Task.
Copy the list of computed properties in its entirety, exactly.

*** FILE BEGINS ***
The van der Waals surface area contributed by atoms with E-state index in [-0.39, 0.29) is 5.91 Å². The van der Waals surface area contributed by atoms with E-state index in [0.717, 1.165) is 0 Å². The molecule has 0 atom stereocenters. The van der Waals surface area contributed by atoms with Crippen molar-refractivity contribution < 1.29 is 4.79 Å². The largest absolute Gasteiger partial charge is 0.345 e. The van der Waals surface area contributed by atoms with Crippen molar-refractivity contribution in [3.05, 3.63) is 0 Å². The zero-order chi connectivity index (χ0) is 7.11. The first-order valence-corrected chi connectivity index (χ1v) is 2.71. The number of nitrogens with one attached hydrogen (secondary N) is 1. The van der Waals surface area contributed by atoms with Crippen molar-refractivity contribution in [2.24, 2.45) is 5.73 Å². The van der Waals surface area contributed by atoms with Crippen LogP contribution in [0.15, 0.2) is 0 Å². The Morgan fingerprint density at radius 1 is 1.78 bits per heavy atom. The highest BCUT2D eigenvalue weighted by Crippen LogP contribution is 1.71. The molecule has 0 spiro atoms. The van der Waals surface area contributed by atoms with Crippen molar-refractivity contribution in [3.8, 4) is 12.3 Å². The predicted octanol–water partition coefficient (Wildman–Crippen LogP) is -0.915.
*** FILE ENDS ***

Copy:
The van der Waals surface area contributed by atoms with E-state index in [-0.39, 0.29) is 5.91 Å². The van der Waals surface area contributed by atoms with E-state index in [0.717, 1.165) is 0 Å². The molecule has 0 atom stereocenters. The van der Waals surface area contributed by atoms with Crippen molar-refractivity contribution < 1.29 is 4.79 Å². The largest absolute Gasteiger partial charge is 0.345 e. The van der Waals surface area contributed by atoms with Crippen molar-refractivity contribution in [3.05, 3.63) is 0 Å². The zero-order chi connectivity index (χ0) is 7.11. The first-order valence-corrected chi connectivity index (χ1v) is 2.71. The number of nitrogens with one attached hydrogen (secondary N) is 1. The van der Waals surface area contributed by atoms with Crippen molar-refractivity contribution in [2.24, 2.45) is 5.73 Å². The van der Waals surface area contributed by atoms with Crippen LogP contribution in [0.15, 0.2) is 0 Å². The Morgan fingerprint density at radius 1 is 1.78 bits per heavy atom. The highest BCUT2D eigenvalue weighted by Crippen LogP contribution is 1.71. The molecule has 0 spiro atoms. The van der Waals surface area contributed by atoms with Crippen molar-refractivity contribution in [3.8, 4) is 12.3 Å². The predicted octanol–water partition coefficient (Wildman–Crippen LogP) is -0.915.